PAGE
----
Well, that was mildly unexpected.
Over the weekend, Doom had a closed multiplayer beta running. Two game modes. Two maps. Much shooting. The “unexpected” part was that, despite having quite a lot of other games to play that you’d think would soak up my time, I actually clocked quite awhile in Doom. It is, it transpires, a bit bloody good.
Doom (or Doom 4: DOOM, if you prefer; and if Hitman 6: Hitman: Episode 1: Paris is any indication than I absolutely do) works by marrying together Call of Duty and Quake 3, in a rather successful way.
The Call of Duty part stems from the Modern Warfare Act of 2007, which stipulates that the multiplayer segment of every first-person shooter has to have some sort of levelling-based progression system. It also comes from the fact that the pre-match lobbies look almost bloody identical to the way Call of Duty tends to lay things out.
This isn’t actually a huge thing – at least, not in the beta. Only a couple of weapons were locked off at the start, and they were unlocked after about an hour of play. Likewise, custom loadouts were handed to me after what I think was one game.
Yeah, loadouts: that’s another thing Doom has taken from the Modern Warfare Act. When you enter the arena, you enter with two weapons and a piece of equipment (a frag grenade or a personal teleporter, say), as well as a selection of four Hack Modules – temporary boosts that can be activated before you spawn in, which give you a little bonus. Some starting armour, or the ability to see the location of your killer through walls, say. They only last a short time and disappear forever once you use them… but you’ll probably earn a couple from every match, so that’s not a huge problem.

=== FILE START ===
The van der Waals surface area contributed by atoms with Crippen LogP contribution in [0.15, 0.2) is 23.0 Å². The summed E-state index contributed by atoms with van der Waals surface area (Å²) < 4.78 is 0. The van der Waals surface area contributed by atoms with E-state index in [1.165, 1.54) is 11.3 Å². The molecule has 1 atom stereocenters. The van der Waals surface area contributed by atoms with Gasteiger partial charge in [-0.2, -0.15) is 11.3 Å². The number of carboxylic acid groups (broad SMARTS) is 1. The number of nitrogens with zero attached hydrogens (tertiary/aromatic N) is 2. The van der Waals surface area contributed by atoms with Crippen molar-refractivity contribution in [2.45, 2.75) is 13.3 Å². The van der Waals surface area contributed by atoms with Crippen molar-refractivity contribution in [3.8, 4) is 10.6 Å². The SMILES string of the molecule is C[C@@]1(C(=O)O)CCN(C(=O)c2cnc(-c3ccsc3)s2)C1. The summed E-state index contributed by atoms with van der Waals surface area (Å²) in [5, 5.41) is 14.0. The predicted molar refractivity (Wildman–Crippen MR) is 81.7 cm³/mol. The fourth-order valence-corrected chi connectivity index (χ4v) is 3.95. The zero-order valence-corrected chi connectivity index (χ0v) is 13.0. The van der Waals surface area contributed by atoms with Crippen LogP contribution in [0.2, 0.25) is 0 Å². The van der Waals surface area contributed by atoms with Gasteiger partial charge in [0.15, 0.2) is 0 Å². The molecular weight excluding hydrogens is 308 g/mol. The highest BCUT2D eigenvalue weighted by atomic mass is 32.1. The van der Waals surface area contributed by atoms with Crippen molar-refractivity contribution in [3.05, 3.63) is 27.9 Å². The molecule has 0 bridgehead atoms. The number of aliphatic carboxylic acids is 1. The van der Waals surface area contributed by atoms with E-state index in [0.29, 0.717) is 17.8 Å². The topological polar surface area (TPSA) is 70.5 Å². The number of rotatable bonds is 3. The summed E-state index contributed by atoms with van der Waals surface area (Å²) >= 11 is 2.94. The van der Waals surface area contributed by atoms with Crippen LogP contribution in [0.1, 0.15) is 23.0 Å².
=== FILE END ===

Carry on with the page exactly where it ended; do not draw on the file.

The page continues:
So it’s another slow-paced Call of Duty-esque shooter, then. Right? No. All of this Call of Duty framing is married with a balls-out, fast-paced, double-jumping, no-reloading shooter that reminds me a hell of a lot of Quake, Quake 3, and Unreal Tournament.
Everyone moves absurdly quickly. Everything moves absurdly quickly. Rocket launchers fire with frightening speed. Power-ups, ranging from Haste to Quake‘s infamous Quad Damage, are dotted around the arena.
Fights aren’t decided by jumping out from a corner, going prone, and landing a headshot. Fights are mostly decided by scrambling, circle-strafing, double-jumping, and – depending on your weapon – aiming blasts at where your target is going to be. It’s gloriously quick, and I’ve really, really missed this sort of thing.
The weapon selection is pretty on-point, too. If memory serves, this multiplayer test offered up seven weapons: Heavy Assault Rifle, Plasma Rifle, Rocket Launcher, Super Shotgun, Vortex Rifle, Lightning Gun, and Static Rifle, all of which have some variant of alt-fire. With some, the alt-fire is as simple as “looking through a scope”; with others, like the Lightning Gun, it actually changes the way the weapon works. With the Rocket Launcher, for instance, tapping alt-fire instantly detonates any rockets you have in the air – useful for hurting people who are part-way down a corridor or hiding behind a wall, if you’ve got the timing for it.
And the shotgun is fucking great. I confess, I thought the shotgun sounded a little wimpy in a previous Doom stream, but it’s very satisfying to murder somebody with it in multiplayer.
There are a few twists, mind you. Bigger and badder weapons (like the wallhacking Gauss Gun) appear around the arena every now and then. Perhaps more importantly, a Demon Rune will periodically spawn, and the game will announce this – and its location – to everyone. The first person to grab it turns into a demon; the only one available in this multiplayer test was the rocket-launching, jetpacking Revenant, but there will doubtless be more in the full version. This gives that player a massive advantage in terms of speed, health, and damage.
On death, they drop the Rune, and for the first five seconds only the team that killed the demon can pick it up. After that, it’s fair game for anyone. After a minute or two, the rune vanishes and all players are, once again, humans.